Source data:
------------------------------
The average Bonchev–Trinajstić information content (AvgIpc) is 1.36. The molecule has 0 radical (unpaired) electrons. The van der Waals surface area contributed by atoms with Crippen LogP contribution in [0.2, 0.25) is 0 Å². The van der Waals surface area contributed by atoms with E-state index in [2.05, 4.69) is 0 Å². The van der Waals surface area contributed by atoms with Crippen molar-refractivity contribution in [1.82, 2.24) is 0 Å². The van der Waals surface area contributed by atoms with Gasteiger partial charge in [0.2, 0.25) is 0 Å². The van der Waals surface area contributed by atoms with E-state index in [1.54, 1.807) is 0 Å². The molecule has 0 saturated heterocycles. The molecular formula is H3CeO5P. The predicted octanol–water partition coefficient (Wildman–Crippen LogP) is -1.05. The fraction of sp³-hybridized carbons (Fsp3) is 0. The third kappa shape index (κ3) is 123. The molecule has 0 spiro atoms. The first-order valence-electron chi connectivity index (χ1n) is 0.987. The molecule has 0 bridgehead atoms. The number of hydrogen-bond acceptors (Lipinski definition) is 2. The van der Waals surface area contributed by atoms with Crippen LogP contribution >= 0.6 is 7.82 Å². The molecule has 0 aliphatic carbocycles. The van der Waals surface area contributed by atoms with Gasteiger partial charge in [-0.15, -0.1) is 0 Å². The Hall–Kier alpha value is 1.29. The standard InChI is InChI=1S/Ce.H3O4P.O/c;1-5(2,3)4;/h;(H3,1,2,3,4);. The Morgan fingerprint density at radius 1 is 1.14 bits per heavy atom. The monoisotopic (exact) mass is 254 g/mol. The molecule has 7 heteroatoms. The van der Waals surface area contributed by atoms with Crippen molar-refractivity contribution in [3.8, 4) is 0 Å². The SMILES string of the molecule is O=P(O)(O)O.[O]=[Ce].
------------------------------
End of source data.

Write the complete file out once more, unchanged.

The average Bonchev–Trinajstić information content (AvgIpc) is 1.36. The molecule has 0 radical (unpaired) electrons. The van der Waals surface area contributed by atoms with Crippen LogP contribution in [0.2, 0.25) is 0 Å². The van der Waals surface area contributed by atoms with E-state index in [2.05, 4.69) is 0 Å². The van der Waals surface area contributed by atoms with Crippen molar-refractivity contribution in [1.82, 2.24) is 0 Å². The van der Waals surface area contributed by atoms with Gasteiger partial charge in [0.2, 0.25) is 0 Å². The van der Waals surface area contributed by atoms with E-state index in [1.54, 1.807) is 0 Å². The molecule has 0 saturated heterocycles. The molecular formula is H3CeO5P. The predicted octanol–water partition coefficient (Wildman–Crippen LogP) is -1.05. The fraction of sp³-hybridized carbons (Fsp3) is 0. The third kappa shape index (κ3) is 123. The molecule has 0 spiro atoms. The first-order valence-electron chi connectivity index (χ1n) is 0.987. The molecule has 0 bridgehead atoms. The number of hydrogen-bond acceptors (Lipinski definition) is 2. The van der Waals surface area contributed by atoms with Crippen LogP contribution >= 0.6 is 7.82 Å². The molecule has 0 aliphatic carbocycles. The van der Waals surface area contributed by atoms with Gasteiger partial charge in [-0.15, -0.1) is 0 Å². The Hall–Kier alpha value is 1.29. The standard InChI is InChI=1S/Ce.H3O4P.O/c;1-5(2,3)4;/h;(H3,1,2,3,4);. The Morgan fingerprint density at radius 1 is 1.14 bits per heavy atom. The monoisotopic (exact) mass is 254 g/mol. The molecule has 7 heteroatoms. The van der Waals surface area contributed by atoms with Crippen molar-refractivity contribution in [3.8, 4) is 0 Å². The SMILES string of the molecule is O=P(O)(O)O.[O]=[Ce].